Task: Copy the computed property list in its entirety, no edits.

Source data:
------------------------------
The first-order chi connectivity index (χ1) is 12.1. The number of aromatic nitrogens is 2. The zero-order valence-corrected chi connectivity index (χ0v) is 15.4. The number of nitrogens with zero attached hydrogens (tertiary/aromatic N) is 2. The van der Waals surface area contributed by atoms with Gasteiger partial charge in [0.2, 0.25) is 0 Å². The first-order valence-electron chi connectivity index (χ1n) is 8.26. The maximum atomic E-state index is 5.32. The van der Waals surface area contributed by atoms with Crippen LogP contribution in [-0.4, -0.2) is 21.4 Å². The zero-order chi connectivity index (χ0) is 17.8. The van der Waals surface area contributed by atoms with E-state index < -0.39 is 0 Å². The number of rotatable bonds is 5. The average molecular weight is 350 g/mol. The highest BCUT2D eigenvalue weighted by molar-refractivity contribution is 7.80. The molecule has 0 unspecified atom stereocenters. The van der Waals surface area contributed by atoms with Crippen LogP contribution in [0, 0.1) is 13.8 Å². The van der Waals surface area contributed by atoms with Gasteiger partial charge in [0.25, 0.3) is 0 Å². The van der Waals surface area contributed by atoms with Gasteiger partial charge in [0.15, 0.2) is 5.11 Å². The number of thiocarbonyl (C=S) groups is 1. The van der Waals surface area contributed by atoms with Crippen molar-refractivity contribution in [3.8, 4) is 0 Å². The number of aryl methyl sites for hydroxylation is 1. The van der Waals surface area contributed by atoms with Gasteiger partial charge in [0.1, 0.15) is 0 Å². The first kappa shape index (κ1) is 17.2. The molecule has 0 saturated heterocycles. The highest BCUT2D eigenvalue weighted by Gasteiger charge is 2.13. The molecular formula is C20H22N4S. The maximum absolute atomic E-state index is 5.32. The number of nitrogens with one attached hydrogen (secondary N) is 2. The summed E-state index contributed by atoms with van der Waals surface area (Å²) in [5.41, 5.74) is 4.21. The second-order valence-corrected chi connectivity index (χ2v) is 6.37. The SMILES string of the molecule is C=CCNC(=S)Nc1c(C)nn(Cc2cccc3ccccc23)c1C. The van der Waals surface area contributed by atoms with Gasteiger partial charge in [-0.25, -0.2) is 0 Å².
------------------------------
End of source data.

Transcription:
The first-order chi connectivity index (χ1) is 12.1. The number of aromatic nitrogens is 2. The zero-order valence-corrected chi connectivity index (χ0v) is 15.4. The number of nitrogens with zero attached hydrogens (tertiary/aromatic N) is 2. The van der Waals surface area contributed by atoms with Gasteiger partial charge in [0.2, 0.25) is 0 Å². The first-order valence-electron chi connectivity index (χ1n) is 8.26. The maximum atomic E-state index is 5.32. The van der Waals surface area contributed by atoms with Crippen LogP contribution in [-0.4, -0.2) is 21.4 Å². The zero-order chi connectivity index (χ0) is 17.8. The van der Waals surface area contributed by atoms with E-state index < -0.39 is 0 Å². The number of rotatable bonds is 5. The average molecular weight is 350 g/mol. The highest BCUT2D eigenvalue weighted by molar-refractivity contribution is 7.80. The molecule has 0 unspecified atom stereocenters. The van der Waals surface area contributed by atoms with Crippen LogP contribution in [0, 0.1) is 13.8 Å². The van der Waals surface area contributed by atoms with Gasteiger partial charge in [0.25, 0.3) is 0 Å². The van der Waals surface area contributed by atoms with Gasteiger partial charge in [0.15, 0.2) is 5.11 Å². The number of thiocarbonyl (C=S) groups is 1. The van der Waals surface area contributed by atoms with Crippen molar-refractivity contribution in [3.8, 4) is 0 Å². The number of aryl methyl sites for hydroxylation is 1. The van der Waals surface area contributed by atoms with Gasteiger partial charge in [0.1, 0.15) is 0 Å². The first kappa shape index (κ1) is 17.2. The molecule has 0 saturated heterocycles. The highest BCUT2D eigenvalue weighted by Gasteiger charge is 2.13. The molecular formula is C20H22N4S. The maximum absolute atomic E-state index is 5.32. The number of nitrogens with one attached hydrogen (secondary N) is 2. The summed E-state index contributed by atoms with van der Waals surface area (Å²) in [5.41, 5.74) is 4.21. The second-order valence-corrected chi connectivity index (χ2v) is 6.37. The SMILES string of the molecule is C=CCNC(=S)Nc1c(C)nn(Cc2cccc3ccccc23)c1C. The van der Waals surface area contributed by atoms with Gasteiger partial charge in [-0.25, -0.2) is 0 Å².